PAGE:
To say that Anna von Hausswolff is a daring, inventive organ player with vocal technique to match is an understatement.


Haunting and ethereal are words that fail to describe the chilling Nordic beauty that is Ceremony. Anna von Hauswolff, a 27-year old native of Gothenburg, Sweden, performs with a depth of feeling and musical empathy. She can create a mood of barren simplicity and then turn around and assail you with a sonic stage that I can only liken to how the Kraken might sound were it on the downstroke of a manic depressive episode.

Although released back in July, there is no better time than now to acquaint yourself with the soaring voice of von Hausswolff. As she embarks on her first American tour (no Canadian dates … yet), and as winter ensnares those of us north of the tropics, Ceremony is the ideal soundtrack to these dark wintry days.

There’s much more of Sinead O’Connor than Enya on this album. Von Hausswolff can unleash a howl of unmitigated torment with effortless ease. She has a voice that reverberates with the strength born of utter pain. And as these songs are said to be in part inspired by the loss of a beloved grandparent, then we know the pain is real.

Musically, there are moments that recall Kate Bush and Dead Can Dance not to mention that other great church organ suite, (HymnSpheres by Keih Jarrett). But there is an overall heavy Prog vibe to Ceremony. A more organic, rich and lustful version of Tangerine Dream, perhaps. Ceremony creaks with the presence of doom, where disquieting passages are countered by scales of feral tenacity. This is not going to lull you into a deep trance; when the music winds up it blusters like a full force gale.

Nothing on Ceremony comes across as forced or heavy handed, but with the deftest and subtlest of touches every note that emerges from beneath von Hausswolff’s fingers, every note from out of her diaphragm, and the enveloping smoke of her accompanists generate what Jasper Fforde might call Big Magic. No other album in recent years has so evocatively cast a spell of dark magic as Ceremony. The tone and timbre is grand, mystical and ominous but it never loses kinetic contact with pure human emotion.

An instrumental, ‘Epitaph of Theodor’, opens the album with a mournful, repetitious passage. The organ keys swell and rise like the twin voices of torture and death. As a table setter it is stark, with only a war-like percussion to augment the barren soundscape. The 12 songs that follow form a unity of sound and mood that may overwhelm the senses even after repeated listens.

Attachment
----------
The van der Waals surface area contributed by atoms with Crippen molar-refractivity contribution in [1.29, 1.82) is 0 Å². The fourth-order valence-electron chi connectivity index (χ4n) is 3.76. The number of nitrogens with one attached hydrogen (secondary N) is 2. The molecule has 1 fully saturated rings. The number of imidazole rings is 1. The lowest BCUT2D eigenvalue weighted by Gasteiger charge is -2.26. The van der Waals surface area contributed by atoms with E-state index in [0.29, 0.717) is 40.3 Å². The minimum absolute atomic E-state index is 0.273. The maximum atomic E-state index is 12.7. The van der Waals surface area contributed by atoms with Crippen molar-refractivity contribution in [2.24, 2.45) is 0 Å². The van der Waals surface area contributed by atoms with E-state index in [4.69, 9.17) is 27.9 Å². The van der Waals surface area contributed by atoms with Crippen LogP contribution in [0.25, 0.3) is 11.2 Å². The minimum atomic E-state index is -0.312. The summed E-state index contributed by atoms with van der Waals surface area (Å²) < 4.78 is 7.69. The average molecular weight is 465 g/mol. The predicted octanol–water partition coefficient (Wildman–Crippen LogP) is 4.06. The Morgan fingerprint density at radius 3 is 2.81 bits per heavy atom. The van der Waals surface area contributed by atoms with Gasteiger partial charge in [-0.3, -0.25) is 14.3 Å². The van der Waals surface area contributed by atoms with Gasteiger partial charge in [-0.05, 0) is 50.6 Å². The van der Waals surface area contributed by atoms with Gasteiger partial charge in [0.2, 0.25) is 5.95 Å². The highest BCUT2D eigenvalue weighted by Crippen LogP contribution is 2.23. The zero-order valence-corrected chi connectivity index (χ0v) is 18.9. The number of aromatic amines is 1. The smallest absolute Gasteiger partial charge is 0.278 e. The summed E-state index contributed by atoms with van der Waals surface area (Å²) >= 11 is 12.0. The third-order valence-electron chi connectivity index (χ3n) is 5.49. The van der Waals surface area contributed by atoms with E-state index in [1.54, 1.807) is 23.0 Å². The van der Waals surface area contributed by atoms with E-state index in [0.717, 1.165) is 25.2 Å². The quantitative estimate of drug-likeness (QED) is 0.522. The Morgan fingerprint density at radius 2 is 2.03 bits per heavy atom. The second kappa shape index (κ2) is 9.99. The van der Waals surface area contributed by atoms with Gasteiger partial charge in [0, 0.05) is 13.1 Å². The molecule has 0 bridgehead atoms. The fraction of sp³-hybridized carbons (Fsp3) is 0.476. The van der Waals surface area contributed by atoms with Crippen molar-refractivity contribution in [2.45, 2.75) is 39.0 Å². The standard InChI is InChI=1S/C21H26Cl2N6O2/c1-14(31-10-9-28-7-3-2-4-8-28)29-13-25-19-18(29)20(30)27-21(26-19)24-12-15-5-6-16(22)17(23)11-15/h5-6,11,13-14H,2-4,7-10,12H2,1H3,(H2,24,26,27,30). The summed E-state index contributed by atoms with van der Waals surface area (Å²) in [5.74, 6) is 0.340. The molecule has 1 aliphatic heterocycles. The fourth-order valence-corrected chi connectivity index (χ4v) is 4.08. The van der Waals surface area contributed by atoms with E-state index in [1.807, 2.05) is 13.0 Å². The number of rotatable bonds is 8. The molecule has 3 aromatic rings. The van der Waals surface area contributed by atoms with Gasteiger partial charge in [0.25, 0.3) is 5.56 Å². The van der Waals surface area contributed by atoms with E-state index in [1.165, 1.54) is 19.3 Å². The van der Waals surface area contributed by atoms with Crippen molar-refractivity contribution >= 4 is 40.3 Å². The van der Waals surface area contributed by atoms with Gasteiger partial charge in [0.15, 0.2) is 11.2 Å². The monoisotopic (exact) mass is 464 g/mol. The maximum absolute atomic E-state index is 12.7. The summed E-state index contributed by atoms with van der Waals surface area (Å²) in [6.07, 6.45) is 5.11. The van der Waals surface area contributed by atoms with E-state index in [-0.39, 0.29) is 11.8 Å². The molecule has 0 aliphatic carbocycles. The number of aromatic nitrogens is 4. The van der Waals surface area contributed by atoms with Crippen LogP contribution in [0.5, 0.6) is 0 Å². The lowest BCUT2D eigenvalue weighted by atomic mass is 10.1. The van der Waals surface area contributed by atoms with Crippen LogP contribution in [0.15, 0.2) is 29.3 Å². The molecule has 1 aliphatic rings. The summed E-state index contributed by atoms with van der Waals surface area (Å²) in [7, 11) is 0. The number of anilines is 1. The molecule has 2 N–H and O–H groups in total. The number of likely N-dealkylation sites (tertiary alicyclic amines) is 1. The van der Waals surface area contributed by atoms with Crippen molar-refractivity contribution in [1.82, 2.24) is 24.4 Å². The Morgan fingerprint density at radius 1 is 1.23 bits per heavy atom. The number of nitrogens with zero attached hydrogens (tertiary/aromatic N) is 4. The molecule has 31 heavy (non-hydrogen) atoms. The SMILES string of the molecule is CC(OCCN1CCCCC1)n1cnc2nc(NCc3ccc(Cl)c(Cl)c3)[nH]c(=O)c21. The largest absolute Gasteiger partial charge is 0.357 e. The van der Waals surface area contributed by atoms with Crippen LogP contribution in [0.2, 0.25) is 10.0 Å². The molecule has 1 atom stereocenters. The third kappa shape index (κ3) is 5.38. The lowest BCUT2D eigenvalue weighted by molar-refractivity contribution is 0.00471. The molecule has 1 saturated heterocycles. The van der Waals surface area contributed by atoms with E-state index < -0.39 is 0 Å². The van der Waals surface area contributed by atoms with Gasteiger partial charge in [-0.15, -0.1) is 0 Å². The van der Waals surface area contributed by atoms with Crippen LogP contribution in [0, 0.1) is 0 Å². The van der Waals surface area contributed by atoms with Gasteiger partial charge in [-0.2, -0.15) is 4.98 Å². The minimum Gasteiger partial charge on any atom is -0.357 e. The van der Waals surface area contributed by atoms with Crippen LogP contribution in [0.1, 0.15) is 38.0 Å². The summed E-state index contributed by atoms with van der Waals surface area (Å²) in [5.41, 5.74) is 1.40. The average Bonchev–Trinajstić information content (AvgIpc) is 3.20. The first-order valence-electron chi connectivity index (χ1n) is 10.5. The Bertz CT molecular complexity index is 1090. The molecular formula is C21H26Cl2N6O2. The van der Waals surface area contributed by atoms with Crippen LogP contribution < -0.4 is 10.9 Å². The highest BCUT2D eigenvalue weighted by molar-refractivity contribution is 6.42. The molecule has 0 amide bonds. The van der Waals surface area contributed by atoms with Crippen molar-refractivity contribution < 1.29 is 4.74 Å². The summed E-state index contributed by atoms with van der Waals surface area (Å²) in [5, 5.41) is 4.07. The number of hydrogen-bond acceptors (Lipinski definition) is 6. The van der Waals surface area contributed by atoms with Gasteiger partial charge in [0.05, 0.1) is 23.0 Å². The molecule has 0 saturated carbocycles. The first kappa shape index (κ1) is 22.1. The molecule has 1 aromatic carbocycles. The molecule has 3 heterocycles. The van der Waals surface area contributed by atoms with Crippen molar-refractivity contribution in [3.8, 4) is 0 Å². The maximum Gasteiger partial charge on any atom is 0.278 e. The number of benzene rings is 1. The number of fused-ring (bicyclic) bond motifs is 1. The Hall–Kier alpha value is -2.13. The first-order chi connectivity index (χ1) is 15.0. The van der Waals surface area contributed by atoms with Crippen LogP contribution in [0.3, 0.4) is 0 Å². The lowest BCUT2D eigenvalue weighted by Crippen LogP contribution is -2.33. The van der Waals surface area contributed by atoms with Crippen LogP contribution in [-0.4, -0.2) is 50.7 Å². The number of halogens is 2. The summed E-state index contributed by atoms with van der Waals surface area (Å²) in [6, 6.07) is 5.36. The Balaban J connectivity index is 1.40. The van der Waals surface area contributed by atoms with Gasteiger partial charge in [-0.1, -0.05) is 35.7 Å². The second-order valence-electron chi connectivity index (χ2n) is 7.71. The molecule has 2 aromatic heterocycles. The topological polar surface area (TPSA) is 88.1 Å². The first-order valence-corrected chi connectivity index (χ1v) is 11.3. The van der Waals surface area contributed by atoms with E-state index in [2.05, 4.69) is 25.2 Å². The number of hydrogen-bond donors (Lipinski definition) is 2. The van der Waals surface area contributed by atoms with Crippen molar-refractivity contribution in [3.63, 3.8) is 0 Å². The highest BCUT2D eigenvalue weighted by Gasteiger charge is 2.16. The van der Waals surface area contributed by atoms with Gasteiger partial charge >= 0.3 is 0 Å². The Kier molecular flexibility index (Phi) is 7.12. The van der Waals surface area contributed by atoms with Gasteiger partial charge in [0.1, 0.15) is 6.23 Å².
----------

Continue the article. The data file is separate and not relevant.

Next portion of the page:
When we first hear von Hausswolff’s voice, on ‘Deathbeds’, it is the shocking. The contrast of the face of the young blonde woman with a cragged hackle of a voice, seemingly possessed and malicious, makes one thing patently clear: this is not some New Age meditational malarkey; this is Nordic gospel steeped in the bloody runes of time, the gothic horrors of Black Metal and the all-too-real loss of familial ties. But surprisingly, von Hausswolff’s voice also has the folksy, honeyed aura of EmmyLou Harris. (See ‘Mountains Crave,’ for a taste.)

‘Funeral For My Future Children’ is, honestly, too moving for my paltry words. Moreover, it is even less of a song than an experience. Loss and longing eat apart at the protagonist’s soul but strangely the fires of defiance can be heard.

Ceremony creates a sound palate that evokes a wilderness choked with death and blackness; von Hausswolff rises like some golden-haired Phoenix with a voice of crystal clarity and glacial cool. And though it certainly is far removed from R&B music, there is a throbbing current of blood beneath these tunes. The organ at work here is the heart, pumping feverishly to ward off a pervasive gloom. von Hausswolff invokes darkness to combat darkness. The results are violent, stunning and weighty.

To say that von Hausswolff is a daring, inventive organ player with vocal technique to match is an understatement. She casts spells with both organ and vox, culminating in an emotional torrent that gushes over the listener and takes them deep into the dark heart of the forest beyond the imagination.